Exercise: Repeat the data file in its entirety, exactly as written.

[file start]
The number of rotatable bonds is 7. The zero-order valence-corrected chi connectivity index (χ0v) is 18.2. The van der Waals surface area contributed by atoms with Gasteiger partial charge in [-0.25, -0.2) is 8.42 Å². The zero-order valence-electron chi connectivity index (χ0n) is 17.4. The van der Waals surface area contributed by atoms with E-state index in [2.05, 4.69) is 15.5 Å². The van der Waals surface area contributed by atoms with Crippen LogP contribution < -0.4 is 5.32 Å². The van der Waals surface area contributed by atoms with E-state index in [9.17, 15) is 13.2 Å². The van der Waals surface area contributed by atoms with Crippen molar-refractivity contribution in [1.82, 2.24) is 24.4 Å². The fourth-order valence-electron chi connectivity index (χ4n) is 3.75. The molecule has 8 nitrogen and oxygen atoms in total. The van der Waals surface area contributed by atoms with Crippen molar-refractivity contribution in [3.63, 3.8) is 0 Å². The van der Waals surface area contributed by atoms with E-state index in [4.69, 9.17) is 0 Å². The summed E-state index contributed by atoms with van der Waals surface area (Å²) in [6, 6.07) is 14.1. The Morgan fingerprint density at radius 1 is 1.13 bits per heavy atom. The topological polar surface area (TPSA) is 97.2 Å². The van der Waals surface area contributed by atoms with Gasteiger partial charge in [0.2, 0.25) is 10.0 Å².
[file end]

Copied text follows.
The number of rotatable bonds is 7. The zero-order valence-corrected chi connectivity index (χ0v) is 18.2. The van der Waals surface area contributed by atoms with Gasteiger partial charge in [-0.25, -0.2) is 8.42 Å². The zero-order valence-electron chi connectivity index (χ0n) is 17.4. The van der Waals surface area contributed by atoms with E-state index in [2.05, 4.69) is 15.5 Å². The van der Waals surface area contributed by atoms with Crippen LogP contribution < -0.4 is 5.32 Å². The van der Waals surface area contributed by atoms with E-state index in [9.17, 15) is 13.2 Å². The van der Waals surface area contributed by atoms with Crippen molar-refractivity contribution in [1.82, 2.24) is 24.4 Å². The fourth-order valence-electron chi connectivity index (χ4n) is 3.75. The molecule has 8 nitrogen and oxygen atoms in total. The van der Waals surface area contributed by atoms with Crippen molar-refractivity contribution in [3.63, 3.8) is 0 Å². The van der Waals surface area contributed by atoms with E-state index in [4.69, 9.17) is 0 Å². The summed E-state index contributed by atoms with van der Waals surface area (Å²) in [6, 6.07) is 14.1. The Morgan fingerprint density at radius 1 is 1.13 bits per heavy atom. The topological polar surface area (TPSA) is 97.2 Å². The van der Waals surface area contributed by atoms with Gasteiger partial charge in [0.2, 0.25) is 10.0 Å².